Chapter

Emerging Levels of Consciousness in Early Human Development

Katherine Nelson

in The Missing Link in Cognition

Published in print February 2005 | ISBN: 9780195161564
Published online March 2012 | e-ISBN: 9780199848386 | DOI: http://dx.doi.org/10.1093/acprof:oso/9780195161564.003.0004
Emerging Levels of Consciousness in Early Human Development

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The chapter distinguishes between two types of intelligence in human and nonhuman primates. Psychology is the only life science that has yet to assimilate the theory of evolution. During the last thirty years, much evidence has accumulated that animals can perform complicated tasks that cannot be explained by the principles of conditioning and that do not rise to the level of language. The chapter concludes that the gap between animal and human intelligence is less mysterious once the significance of self-recognizing consciousness is viewed as a critical step in the evolution of human intelligence. It shows how natural selection can provide a plausible explanation of the necessary conditions for the origin of language. Since Descartes, language has been the main basis for distinguishing between human and nonhuman animals. However before language evolved, our ancestors had to develop nonverbal skills for reading another individual's mind.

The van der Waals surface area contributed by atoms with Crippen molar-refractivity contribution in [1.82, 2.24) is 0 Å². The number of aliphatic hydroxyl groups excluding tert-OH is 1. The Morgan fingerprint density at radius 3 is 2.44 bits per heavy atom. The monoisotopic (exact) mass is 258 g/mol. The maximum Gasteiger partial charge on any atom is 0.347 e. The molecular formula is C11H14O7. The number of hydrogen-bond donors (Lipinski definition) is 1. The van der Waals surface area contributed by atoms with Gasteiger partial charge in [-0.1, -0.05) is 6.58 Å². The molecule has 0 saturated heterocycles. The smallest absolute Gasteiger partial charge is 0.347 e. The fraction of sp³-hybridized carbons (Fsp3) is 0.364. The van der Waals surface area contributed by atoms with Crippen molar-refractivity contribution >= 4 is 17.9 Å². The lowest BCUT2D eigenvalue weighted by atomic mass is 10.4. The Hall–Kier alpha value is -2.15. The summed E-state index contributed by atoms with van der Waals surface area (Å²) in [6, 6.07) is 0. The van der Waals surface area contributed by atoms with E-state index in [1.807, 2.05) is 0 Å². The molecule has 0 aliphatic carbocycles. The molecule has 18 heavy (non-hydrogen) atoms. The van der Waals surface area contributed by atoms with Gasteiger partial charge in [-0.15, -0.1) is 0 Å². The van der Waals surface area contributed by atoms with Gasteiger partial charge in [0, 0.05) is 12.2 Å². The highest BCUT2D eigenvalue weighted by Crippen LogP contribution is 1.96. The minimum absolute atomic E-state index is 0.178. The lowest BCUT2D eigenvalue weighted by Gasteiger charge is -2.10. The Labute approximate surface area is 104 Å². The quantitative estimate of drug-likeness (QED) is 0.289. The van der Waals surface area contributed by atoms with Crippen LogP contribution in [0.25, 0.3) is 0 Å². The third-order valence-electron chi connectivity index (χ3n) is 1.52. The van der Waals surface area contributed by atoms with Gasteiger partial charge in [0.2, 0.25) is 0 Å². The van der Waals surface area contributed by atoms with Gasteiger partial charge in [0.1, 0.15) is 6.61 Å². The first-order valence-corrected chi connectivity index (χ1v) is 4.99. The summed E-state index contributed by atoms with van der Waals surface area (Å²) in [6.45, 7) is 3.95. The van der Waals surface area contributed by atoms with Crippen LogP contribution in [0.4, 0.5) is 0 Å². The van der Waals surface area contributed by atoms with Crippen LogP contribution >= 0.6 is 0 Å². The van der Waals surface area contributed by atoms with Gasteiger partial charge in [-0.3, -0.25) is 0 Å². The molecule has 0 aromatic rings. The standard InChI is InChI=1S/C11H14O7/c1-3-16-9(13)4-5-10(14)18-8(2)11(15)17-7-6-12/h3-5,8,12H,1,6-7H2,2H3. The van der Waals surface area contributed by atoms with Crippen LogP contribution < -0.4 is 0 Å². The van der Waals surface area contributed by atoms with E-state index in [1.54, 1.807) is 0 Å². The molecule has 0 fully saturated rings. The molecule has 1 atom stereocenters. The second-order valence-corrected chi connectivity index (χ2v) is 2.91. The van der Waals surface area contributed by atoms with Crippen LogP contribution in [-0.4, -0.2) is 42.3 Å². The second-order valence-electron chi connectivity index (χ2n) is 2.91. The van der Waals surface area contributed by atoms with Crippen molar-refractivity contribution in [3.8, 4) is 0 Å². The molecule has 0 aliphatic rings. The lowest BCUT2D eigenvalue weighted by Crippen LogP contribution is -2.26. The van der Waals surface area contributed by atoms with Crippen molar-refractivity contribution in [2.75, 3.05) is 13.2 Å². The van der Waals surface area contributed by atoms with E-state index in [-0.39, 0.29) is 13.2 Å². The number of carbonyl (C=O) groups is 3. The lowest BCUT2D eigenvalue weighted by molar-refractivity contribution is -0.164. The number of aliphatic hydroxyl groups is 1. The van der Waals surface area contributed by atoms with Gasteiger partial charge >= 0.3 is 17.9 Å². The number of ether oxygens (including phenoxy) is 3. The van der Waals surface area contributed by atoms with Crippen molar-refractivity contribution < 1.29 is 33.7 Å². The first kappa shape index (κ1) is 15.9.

Keywords: psychology; principles of conditioning; animals; human intelligence; natural selection; origin of language; Descartes; language

Chapter.  11450 words. 

Subjects: Cognitive Psychology

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